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WWF works to sustain the natural world for the benefit of people and wildlife, collaborating with partners from local to global levels in nearly 100 countries.
Let's celebrate what our community achieved together in 2022.
Graham is a marine biologist, environmental educator, and social justice activist. She is the CEO and president of Minorities in Shark Sciences (MISS), an organization that advocates for equity in marine science, and particularly for removing the systemic barriers that make women and people of color underrepresented in the discipline. Since winning the award, she has used the funds from the Conservation Leadership Award for her research on smalltooth sawfish in Tampa Bay, Florida.
For the second year in a row, WWF's Lobby Day was conducted virtually through a series of Zoom-based constituent meetings among WWF activists and their representatives in Congress. This year, we expanded the scope of the ask of some congressional offices, adding climate change program funding to our perennial request to continue and increase federal funding for international conservation programs.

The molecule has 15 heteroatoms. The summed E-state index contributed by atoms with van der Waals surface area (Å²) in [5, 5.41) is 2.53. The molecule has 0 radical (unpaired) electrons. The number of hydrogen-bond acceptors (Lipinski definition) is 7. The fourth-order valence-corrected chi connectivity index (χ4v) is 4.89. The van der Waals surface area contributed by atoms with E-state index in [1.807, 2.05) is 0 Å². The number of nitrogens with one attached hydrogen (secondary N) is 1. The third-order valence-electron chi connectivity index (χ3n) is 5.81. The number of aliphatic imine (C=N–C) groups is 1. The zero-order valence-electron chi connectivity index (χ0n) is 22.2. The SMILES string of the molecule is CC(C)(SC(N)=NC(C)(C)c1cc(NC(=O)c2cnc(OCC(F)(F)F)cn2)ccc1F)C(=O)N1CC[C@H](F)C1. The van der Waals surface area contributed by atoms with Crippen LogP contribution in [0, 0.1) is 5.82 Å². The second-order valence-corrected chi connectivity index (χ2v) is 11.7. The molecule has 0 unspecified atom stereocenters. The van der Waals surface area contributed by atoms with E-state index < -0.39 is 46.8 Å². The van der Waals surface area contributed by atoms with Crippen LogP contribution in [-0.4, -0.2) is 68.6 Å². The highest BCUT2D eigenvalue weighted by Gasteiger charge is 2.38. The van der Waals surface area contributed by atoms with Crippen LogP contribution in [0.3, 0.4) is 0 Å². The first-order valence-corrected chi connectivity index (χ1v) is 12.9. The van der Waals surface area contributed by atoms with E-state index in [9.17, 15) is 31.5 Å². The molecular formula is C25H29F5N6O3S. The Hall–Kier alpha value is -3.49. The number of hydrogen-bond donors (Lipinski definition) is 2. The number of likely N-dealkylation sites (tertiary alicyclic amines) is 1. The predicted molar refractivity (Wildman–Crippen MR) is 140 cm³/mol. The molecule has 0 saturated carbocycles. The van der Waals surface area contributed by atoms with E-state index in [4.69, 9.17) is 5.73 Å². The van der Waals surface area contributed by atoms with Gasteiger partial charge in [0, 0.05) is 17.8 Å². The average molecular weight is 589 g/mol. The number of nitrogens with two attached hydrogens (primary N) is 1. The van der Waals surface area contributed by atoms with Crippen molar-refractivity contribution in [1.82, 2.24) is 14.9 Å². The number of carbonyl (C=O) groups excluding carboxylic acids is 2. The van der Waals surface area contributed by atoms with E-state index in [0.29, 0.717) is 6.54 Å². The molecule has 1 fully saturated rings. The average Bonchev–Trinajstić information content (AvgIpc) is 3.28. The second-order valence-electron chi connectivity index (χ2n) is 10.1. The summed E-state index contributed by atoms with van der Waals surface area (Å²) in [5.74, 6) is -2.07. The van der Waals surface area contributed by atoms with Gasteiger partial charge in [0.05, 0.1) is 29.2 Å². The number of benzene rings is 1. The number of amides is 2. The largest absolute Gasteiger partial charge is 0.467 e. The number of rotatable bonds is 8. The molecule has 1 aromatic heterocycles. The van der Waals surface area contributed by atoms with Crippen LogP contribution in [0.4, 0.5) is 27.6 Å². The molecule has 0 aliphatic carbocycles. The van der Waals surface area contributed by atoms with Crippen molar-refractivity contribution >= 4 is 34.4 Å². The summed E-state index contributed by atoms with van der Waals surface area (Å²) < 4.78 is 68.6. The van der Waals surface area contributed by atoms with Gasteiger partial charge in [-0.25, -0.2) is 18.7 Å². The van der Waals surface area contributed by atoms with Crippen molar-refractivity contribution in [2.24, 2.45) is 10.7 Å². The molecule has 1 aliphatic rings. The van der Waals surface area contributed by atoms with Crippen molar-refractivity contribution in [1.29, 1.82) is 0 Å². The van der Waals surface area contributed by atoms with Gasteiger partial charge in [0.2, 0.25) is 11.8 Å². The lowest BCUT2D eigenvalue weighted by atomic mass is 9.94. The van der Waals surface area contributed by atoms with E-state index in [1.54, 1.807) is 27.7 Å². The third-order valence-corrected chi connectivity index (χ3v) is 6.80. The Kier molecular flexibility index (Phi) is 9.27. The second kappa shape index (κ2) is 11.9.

If passed, this bill would have been the only federal conservation program to provide sustained funding for Native Nations and their wildlife and habitat restoration efforts. The Recovering America's Wildlife Act would also support the recovery of thousands of at-risk species in the US. The day before the House vote, WWF-US supporters made 550 calls to Congress asking their representative to vote ‘yes’ on the bill.
In May 2022, the Environmental Protection Agency released a revised Proposed Determination under Section 404(c) of the Clean Water Act. If finalized, this would prohibit and restrict using waters in certain watersheds as disposal sites for the discharge from the Pebble Mine. In addition to the official WWF public comment submitted to the EPA, 23,400 WWF-US supporters signed on in support of Bristol Bay.